7.The Claimant relied on the following documents filed with the claim:-a.Copy of authority to act of Ruteereb.Copy of the union’s registration certificate dated 19th April 2013.c.Copy of by – product dated 6th December 2021d.Copy of letter dated 27th April 2021 received by the respondent on 28th April 2021 requesting for a meetinge.Copy of draft recognition agreement received by the respondent on 28th April 2021f.Copy of a letter reporting a dispute to the Ministry of Labour dated 16th September 2021g.Letter appointing conciliator dated 9th November 2021h.Copy of letter by conciliator dated 10th November 2021 inviting parties for a meeting and another dated 17th December 2021 rescheduling the meeting .i.Copy of consent duly signed by both parties dated 11th January 2022j.Certificate of dispute unresolved dated 17th February 2022k.Copy of the conciliation report dated 22nd February 2022.
The Respondent’s case
8.The Respondent’s case in response was that the nurses who are employed as lecturers in its school of nursing made a request in May 2021 or thereabout for the respondent to deduct from their salaries and remit union dues and the management board granted their request with deductions effected in the subsequent month and remitted to the union. The Respondent admitted to a request of meeting on the recognition agreement but advised the Claimant that the existing mechanism for concluding agreement for public universities is undertaken by the Inter Public Universities Councils Consultative Forum (IPUCCF) of the Federation of Kenya Employers(FKE)and relied on the recognition agreement between UASU and IPUCCF(MMUST1). That recognition agreements are jointly negotiated by IPUCCF so as to have common standards applicable to all public universities coherence in management of labour relations. The respondent states that the declaration of trade dispute lacked particularity and was best ambiguous. The respondent stated that it submitted itself to the conciliation process and filed its proposal(MMUST2). That at no point did the claimant seek for 30 days to initiate dialogue and annexed the proceedings of the said meeting (.MMUST3). The respondent stated that it was not invited for the meeting alleged to have been held on 17th February 2022. The respondent states that it advised the claimant to request for a recognition agreement to IPCCF as in the case with all other unions that have secured recognition agreements with public universities but the claimant choose to ignore the position leading to unnecessary labour dispute.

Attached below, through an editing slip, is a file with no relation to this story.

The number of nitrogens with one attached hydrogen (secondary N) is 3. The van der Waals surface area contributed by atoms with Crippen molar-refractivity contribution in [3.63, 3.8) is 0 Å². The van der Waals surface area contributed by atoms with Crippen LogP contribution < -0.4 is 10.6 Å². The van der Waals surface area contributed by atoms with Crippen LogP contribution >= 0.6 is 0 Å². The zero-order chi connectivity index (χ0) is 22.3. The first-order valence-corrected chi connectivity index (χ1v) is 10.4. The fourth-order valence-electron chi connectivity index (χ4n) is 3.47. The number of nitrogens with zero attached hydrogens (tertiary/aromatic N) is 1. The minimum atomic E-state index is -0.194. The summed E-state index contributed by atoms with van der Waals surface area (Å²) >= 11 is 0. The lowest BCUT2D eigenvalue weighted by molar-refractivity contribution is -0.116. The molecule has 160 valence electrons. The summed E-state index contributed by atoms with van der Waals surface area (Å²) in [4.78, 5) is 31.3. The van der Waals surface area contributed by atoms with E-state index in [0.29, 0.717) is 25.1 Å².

9.The Respondent states that the teaching staff who have joined the claimant union are also subscribing members of Universities Academic Staff Union (UASU) and enjoy terms of service negotiated by UASU creating duplicity of membership which is a source of conflict. That the nurses working in the university health care facility and clinic are not members of the claimant and have never made a request to join the claimant. That the members recruited by the claimant are respondent’s teaching staff and not engaged in ordinary trade of a nurse as it is known.
Issues for determination